Penrose’s hypothesis applies to admissions to psychiatric hospitals and prisons in Ireland over time (dynamic measures), just as it does to the numbers of places in psychiatric hospitals and prisons in Ireland and elsewhere (static, cross-sectional measures). Although no causal connection can be definitively established yet, mentally disordered prisoners are usually known to community mental health services. Psychiatric services for prisons and the community should be linked to ensure that the needs of those currently accessing care through prisons can also be met in the community.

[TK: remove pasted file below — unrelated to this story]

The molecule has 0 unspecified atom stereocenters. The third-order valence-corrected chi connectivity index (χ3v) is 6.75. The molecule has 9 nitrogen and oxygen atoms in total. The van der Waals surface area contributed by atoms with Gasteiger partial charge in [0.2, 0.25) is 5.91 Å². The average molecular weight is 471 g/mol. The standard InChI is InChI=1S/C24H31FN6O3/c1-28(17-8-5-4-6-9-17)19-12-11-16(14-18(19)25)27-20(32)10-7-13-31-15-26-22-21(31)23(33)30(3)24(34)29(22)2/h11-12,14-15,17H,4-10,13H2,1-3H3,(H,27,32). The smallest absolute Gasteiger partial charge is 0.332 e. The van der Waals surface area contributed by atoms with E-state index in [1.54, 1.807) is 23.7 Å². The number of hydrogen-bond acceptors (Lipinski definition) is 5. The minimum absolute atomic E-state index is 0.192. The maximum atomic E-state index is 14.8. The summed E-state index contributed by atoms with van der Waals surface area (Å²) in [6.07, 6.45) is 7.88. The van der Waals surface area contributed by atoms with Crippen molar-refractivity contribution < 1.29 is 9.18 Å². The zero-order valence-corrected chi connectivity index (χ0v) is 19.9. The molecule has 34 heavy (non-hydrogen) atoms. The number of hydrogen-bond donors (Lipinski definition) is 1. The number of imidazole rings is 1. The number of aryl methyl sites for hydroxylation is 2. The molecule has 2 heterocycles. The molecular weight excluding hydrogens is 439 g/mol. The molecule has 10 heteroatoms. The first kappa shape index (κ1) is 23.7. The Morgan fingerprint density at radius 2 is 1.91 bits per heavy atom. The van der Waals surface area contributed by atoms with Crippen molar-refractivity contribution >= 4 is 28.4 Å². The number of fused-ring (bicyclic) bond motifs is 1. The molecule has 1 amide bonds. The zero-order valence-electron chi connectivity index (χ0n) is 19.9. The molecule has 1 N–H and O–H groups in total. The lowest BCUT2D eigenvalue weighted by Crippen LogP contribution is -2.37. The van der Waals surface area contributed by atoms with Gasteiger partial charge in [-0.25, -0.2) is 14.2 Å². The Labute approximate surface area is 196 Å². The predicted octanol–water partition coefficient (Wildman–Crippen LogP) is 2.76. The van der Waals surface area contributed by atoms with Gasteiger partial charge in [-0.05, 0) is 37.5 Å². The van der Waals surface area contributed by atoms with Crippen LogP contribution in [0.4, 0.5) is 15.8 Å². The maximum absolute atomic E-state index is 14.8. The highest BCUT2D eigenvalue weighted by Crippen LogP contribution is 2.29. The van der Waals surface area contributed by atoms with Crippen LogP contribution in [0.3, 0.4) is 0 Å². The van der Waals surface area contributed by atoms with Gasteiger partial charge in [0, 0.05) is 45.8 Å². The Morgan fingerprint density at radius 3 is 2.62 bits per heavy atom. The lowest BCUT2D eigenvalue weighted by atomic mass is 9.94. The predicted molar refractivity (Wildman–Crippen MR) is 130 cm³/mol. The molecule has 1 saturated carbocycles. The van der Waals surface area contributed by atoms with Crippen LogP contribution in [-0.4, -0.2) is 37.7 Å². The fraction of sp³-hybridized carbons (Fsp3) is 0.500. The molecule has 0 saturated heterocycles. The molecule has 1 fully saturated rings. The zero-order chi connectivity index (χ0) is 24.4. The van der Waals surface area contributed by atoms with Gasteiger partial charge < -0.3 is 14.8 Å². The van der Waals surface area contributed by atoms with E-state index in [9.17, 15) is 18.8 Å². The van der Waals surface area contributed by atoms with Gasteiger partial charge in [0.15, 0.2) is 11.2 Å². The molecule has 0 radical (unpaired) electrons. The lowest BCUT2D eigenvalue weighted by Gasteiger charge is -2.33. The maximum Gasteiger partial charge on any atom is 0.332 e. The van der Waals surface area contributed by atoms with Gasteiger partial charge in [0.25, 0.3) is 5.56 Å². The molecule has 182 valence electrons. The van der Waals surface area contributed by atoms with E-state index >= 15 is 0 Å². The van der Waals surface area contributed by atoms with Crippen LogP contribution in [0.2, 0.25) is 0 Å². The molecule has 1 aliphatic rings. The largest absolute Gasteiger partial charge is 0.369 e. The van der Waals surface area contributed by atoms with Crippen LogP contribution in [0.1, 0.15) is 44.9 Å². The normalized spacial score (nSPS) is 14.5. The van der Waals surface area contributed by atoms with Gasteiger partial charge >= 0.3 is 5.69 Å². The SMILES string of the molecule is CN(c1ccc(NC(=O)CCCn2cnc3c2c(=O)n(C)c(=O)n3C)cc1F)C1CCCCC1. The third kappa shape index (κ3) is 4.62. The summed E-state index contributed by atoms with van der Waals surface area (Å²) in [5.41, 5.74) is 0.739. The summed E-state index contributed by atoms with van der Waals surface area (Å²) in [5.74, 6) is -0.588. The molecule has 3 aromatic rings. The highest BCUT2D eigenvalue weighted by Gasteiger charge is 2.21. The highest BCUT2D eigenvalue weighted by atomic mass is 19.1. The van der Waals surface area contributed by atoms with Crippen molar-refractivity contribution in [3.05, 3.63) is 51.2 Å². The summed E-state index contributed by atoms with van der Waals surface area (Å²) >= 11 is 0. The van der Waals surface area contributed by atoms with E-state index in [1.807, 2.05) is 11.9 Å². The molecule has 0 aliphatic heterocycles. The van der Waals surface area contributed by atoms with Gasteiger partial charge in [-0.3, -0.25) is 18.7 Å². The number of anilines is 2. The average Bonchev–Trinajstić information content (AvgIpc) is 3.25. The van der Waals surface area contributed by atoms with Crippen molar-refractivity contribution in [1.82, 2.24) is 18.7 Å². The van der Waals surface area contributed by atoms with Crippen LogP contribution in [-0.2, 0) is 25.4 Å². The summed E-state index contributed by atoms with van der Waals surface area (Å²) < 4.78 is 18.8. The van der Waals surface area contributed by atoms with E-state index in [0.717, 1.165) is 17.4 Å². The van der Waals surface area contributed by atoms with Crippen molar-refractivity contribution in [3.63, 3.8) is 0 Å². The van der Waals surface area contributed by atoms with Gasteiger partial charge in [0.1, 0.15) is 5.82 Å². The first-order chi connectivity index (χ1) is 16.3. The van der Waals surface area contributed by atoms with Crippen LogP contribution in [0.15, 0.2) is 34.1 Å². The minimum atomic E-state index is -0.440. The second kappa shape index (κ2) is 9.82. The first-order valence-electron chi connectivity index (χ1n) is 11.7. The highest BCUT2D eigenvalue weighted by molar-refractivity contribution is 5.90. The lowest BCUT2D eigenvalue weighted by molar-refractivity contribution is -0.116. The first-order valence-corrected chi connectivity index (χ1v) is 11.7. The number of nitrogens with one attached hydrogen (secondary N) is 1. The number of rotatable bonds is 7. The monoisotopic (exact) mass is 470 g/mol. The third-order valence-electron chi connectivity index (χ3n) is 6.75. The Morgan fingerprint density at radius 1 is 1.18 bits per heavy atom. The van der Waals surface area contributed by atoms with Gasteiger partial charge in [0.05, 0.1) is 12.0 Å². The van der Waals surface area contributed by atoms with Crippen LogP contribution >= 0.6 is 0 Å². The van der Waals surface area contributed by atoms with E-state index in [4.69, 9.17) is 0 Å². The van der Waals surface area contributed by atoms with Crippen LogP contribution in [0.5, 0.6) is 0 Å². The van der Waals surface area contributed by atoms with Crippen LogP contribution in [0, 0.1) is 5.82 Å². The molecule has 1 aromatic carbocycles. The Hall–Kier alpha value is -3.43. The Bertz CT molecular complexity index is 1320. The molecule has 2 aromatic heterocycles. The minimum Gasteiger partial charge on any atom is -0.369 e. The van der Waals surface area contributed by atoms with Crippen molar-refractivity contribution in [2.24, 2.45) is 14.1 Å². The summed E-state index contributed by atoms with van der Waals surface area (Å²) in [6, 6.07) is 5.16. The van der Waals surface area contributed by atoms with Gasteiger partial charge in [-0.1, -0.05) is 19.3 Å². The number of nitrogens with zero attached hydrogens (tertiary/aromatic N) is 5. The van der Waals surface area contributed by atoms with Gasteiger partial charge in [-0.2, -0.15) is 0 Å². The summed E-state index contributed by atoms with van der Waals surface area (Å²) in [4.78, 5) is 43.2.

An experiment was carried out to examine the effects of offering beef cattle five silage diets. These were perennial ryegrass silage (PRGS) as the sole forage, tall fescue/perennial ryegrass silage (FGS) as the sole forage, PRGS in a 50:50 ratio on a dry matter (DM) basis with lupin/triticale silage (LTS), lupin/wheat silage (LWS) and pea/oat silage (POS). Each of the five silage diets was supplemented with 4 and 7 kg of concentrates/head/day in a five silages × two concentrate intakes factorial design. A total of 90 cattle were used in the 121-day experiment. The grass silages were of medium digestibility and were well preserved. The legume/cereal silages had high ammonia N, high acetic acid, low lactic acid, low butyric acid and low digestible organic matter concentrations (542, 562 and 502 g/kg DM for LTS, LWS and POS, respectively). Silage treatment did not significantly affect liveweight gain, carcass gain, carcass characteristics, the instrumental assessment of meat quality or fatty acid composition of the M. longissimus dorsi muscle. In view of the low yields of the legume/cereal crops, it is concluded that the inclusion of spring-sown legume/cereal silages in the diets of beef cattle is unlikely to be advantageous.